When we mention Southern Ridges, most people will think about greenery, wildlife and the two iconic bridges. However, not many people notice that there is a number of old and interesting buildings along the trail. According to URA, there are a total of 25 noteworthy buildings of historical importance along this stretch.
Conserved: Since 2003
Rflections @ Bukit Chandu
The Reflections @ Bukit Chandu, previously known by its address “31K Pepys Road”, is located at Kent Ridge Park, visible as one exits the Canopy Walk when heading towards HortPark. It is situated on Bukit Chandu, or Opium Hill, named after an opium packing plant opened by the British in 1910.
The feature on the ground points towards other major historic sites in Singapore
Built in the Mock Tudor style, this building was one of the many “black and white bungalows” built for British officials. The location was chosen probably as the nearby harbour and coastal area was visible from there. During WWII, this site became an important battleground when the Japanese invaded. The Malay Regiment and British Battalions fought fiercely against the Japanese, despite being severely outnumbered, until the British surrendered on 15th February 1942, 2 days after the Battle of Pasir Panjang began. Many died during the battle, and the survivors were mostly executed.
Among the 3 bungalows that witnessed the battle, 2 were demolished in 1987 and converted into carparks. The last remaining one was restored and converted into this WWII museum by 2002. The museum contained information on the events that led to the Japanese invasion in 1942, including artifacts and eyewitness accounts.
Conserved: Since 2014
House at HortPark, along Alexandra Road
As I crossed over the Alexandra Arch, I saw this old building located along Alexandra Road, at the foot of UOB Tower Annex. It turns out that this Arts & Crafts style building was used as an accommodation for the staff of the Malayan Railway, despite being located at a distance from the former KTM railway tracks. It was gazetted for conservation in 2014.
Conserved: Since 2005
Along Telok Blangah Green on Telok Blangah Hill Park stands a century-old mansion known as the Alkaff Mansion. It was built in 1918 by Syed Abdul Rahman Alkaff, as a holiday villa. He was one of the 3 prominent wealthy Arab families in the early 1900s. The Alkaff (الكاف) family were involved in trade and land speculation. Some of their other building projects were the Alkaff Arcade (first indoor shopping mall in Singapore, located at the current site of the Arcade) and the Hotel de L’Europe (where the Old Supreme Court now stands).
The mansion is now used as a restaurant
When the family started losing money after WWII, they sold most of their properties, including this mansion. It was left vacant until 1990, when it was refurbished into a dining place. It closed down again in 2003, but was reopened again in December 2011 as a restaurant and event venue.
Designed by Wee Moh Teck
Conserved: Since 2005
Golden Bell Mansion
This mansion is located on Mount Faber, at the junction of Pender Road and Mount Faber Road. Built in 1909, it was owned by Tan Boo Liat (陈武烈) and designed in a combination of Edwardian and vernacular architectural styles and elements.
Golden Bell Mansion
Tan Boo Liat was the great grandson of Tan Tock Seng (陈笃生), and the grandson of Tan Kim Ching (陈金钟), whom Tan Boo Liat named this mansion after. All 3 were respectable Chinese philanthropists. In particular, Tan Kim Ching, the namesake of this mansion, was the consul for Japan, Thailand and Russia He recommended Anna Leonowens to be a teacher for the immediate family of the King of Siam, and this story was made popular by films “The King and I” and “Anna and the King”.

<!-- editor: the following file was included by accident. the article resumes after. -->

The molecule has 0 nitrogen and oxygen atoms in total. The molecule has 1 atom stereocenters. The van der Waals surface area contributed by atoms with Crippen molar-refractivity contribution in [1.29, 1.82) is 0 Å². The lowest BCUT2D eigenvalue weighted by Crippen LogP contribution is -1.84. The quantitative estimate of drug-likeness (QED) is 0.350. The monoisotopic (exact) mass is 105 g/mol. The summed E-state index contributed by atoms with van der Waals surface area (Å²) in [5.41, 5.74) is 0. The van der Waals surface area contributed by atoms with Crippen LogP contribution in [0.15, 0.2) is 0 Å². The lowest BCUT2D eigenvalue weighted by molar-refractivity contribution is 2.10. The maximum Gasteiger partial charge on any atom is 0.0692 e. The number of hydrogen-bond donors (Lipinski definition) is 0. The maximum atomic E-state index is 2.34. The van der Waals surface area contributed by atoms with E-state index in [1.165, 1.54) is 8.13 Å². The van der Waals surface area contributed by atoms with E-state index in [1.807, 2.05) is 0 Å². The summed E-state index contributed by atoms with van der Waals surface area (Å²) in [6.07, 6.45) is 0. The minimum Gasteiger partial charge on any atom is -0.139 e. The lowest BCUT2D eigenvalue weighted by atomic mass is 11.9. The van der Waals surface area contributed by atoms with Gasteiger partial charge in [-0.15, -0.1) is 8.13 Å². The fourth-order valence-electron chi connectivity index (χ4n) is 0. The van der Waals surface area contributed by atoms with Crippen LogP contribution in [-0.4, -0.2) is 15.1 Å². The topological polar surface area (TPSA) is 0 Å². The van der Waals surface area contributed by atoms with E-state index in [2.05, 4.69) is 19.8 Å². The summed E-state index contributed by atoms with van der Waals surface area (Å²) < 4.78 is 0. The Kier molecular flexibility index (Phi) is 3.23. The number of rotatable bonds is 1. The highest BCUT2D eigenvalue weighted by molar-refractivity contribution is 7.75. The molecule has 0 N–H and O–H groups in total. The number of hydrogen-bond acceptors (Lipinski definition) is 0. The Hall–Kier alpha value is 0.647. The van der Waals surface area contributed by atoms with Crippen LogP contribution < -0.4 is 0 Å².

Its distinctive “blood and bandages” style facade
Tan Boo Liat, on the other hand, was an active member of the Singapore Tongmenhui, and the president of the Singapore Kuomintang. When Dr Sun Yat Sen visited Singapore in 1911, he stayed briefly in the Golden Bell Mansion, under Tan Boo Liat’s invitation. Tan Boo Liat was also the father of Polly Tan, the inspirational figure behind the the famous local play Emily of Emerald Hill, written by Polly Tan’s granddaughter, Stella Kon.
The iconic corner tower
When Tan Boo Liat passed away in 1934 in Shanghai, the mansion was sold. It is currently used by the Danish Seamen’s Church.
There are a number of bells located around the church premise. I wonder if it is due to the association with seamen or the name of the mansion.
Bells at Golden Bell Mansion
Conserved: Since 2008
House 30, with Reflections @ Keppel Bay in the background
Although technically not part of the Southern Ridges trail, the Labrador Nature and Coastal Walk, opened in early 2012, formed an alternative branch route out of Alexandra Road, along the Southwestern coastal area. Located at the end of Bukit Chermin Boardwalk is House 30, a black and white bungalow overlooking the coast.
Bukit Chermin, or Mirror Hill, is located next to Keppel Harbour. The harbour was mooted by Sir Henry Keppel in the 1840s (then known as New Harbour). At around the same time, the Cliff House was built at the summit of the hill, but was destroyed in a fire less than 20 years later. In the early 1900s, 4 more bungalows were built along the slopes of the hill, for senior staffs of the newly formed Singapore Harbour Board, which took over the management of the harbour. Like 31K Pepys Road on Bukit Chandu, these 4 bungalows were also built in the mock tudor style with vernacular influences. The brick and timber structure was elevated by a masonry base to protect the timber from the ground moisture. House 30 was the grandest and largest of the 4 bungalows, and was possibly inhabited by the portmaster. The area was given conservation status by URA in 2008.
File Last Updated: July 31, 2014